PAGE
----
- Brian Bennett, ESPN Staff Writer
- 0 Shares
With a week's worth of games now in the bank, it's time to take stock of who's up and who's down in the Big Ten:
Iowa's defensive line: The most surprising thing about the Hawkeyes' win over Northern Illinois wasn't that Damon Bullock emerged as a solid running back or that the team struggled to win. It was that the much-questioned defensive line played better than expected. Joe Gaglione had three tackles for loss and a sack, Dominic Alvis added two TFLs and a sack and the Huskies didn't do much offensively beyond quarterback Jordan Lynch's 73-yard run. The D-line is not great yet but showed it can be competent.
Minnesota's pass defense: Let's not get carried away by a performance against UNLV. But the Gophers had major troubles defending the pass in 2011 and showed some improvement in the opener. They are tied for third nationally in interceptions with three after recording only four all of last season. Derrick Wells had a pair of those. Minnesota will face much better passing teams down the road by at least has some reason for optimism.
Allen Robinson: One bright spot for Penn State in its opening loss to Ohio was the play of Robinson, their sophomore wide receiver. He had more catches (nine) than any other Big Ten player and totaled 97 receiving yards. The Nittany Lions receiving corps was a real question mark coming into the season, especially after Justin Brown transferred. But Robinson showed he has the tools to be a star.
Frankie Williams: Purdue coach Danny Hope has said he wished he hadn't redshirted Williams last season. Williams showed why in his first collegiate game against Eastern Kentucky, notching six tackles, a tackle for loss and a pass breakup. The Boilers were looking for playmakers at safety, and Williams looks like he can be just that.
Nebraska's offensive depth: The impressive thing about the Huskers' 49-20 win over Southern Miss was how many different players contributed to the offense. Even with Rex Burkhead missing most of the game with a knee injury, Nebraska had little trouble moving the ball. Ten different players caught at least one pass and nine different players took at least one carry. I picked the Cornhuskers to lead the Big Ten in scoring back in March. They have a chance to prove that right.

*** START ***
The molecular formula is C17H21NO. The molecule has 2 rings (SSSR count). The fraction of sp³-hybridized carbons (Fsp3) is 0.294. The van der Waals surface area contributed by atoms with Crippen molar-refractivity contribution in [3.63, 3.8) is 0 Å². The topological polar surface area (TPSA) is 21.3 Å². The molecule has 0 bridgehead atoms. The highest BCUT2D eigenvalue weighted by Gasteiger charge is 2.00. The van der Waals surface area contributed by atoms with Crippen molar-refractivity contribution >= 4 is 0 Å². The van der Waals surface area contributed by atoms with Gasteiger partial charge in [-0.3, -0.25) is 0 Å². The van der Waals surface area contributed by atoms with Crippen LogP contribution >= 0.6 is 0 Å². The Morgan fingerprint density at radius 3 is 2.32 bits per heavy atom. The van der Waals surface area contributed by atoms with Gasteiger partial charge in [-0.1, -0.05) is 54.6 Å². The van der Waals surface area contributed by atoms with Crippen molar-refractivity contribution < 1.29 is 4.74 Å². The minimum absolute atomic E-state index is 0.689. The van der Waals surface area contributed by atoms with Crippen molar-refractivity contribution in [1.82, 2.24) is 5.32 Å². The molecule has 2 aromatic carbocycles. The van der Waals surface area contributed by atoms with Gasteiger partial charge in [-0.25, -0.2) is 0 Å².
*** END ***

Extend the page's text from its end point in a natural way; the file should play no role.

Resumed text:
Iowa's pass protection: The Hawkeyes couldn't get much of anything going in the passing game against Northern Illinois, mostly because James Vandenberg couldn't stay upright. He was sacked six times as the Huskies' repeated blitzing on third downs wreaked havoc. The offensive line returned only two starters and lost a pair of NFL draft picks, so some early-season confusion was to be expected. But Iowa currently ranks last in the nation in sacks allowed, which is an odd sight for a program used to strong line play.
Penn State's defense: We thought the Nittany Lions' defense would carry the team early on as it did for most of last season. But despite having one of the top front sevens in the Big Ten, on paper, Penn State served up 499 total yards to Ohio and could not get stops when it needed them the most. Injuries and an underperforming offense played a role, but new defensive coordinator Ted Roof is already hearing some criticism from fans accustomed to outstanding defensive play.
Michigan's passing game: The word all offseason was that Denard Robinson had improved his mechanics as a passer. Granted, Alabama's defense will make a lot of quarterbacks look bad. But it's also true that Robinson and his receivers looked out of sync most of the night in Texas. Robinson went just 11-for-26 with two interceptions, and the fact that he targeted converted quarterback Devin Gardner so frequently makes you wonder about the receiving corps' depth.
Michigan State's penalties: The Spartans like to play aggressively, which will lead to some penalties. But getting flagged 10 times for 90 yards, as Michigan State was in the opener against Boise State, is way too much for a team with designs on a Big Ten championship and more. Many of those infractions came at key times to either extend a Broncos drive or short-circuit one for the home team. It was just the first game, but the Spartans need to clean that up.
Northwestern's defense: Pat Fitzgerald was tired of hearing about how bad his team's defense was in 2011. Well, he isn't about to hear the end of that. The Wildcats have up 41 points and 596 yards to Syracuse, a team that ranked 84th in the country in scoring last season. What was really disheartening is how the Northwestern defense repeatedly gave up huge plays despite being blessed with a 35-13 lead. A prevent defense wasn't necessarily in order, but Fitzgerald's team needed to make the Orange work a little harder to score their four straight touchdowns.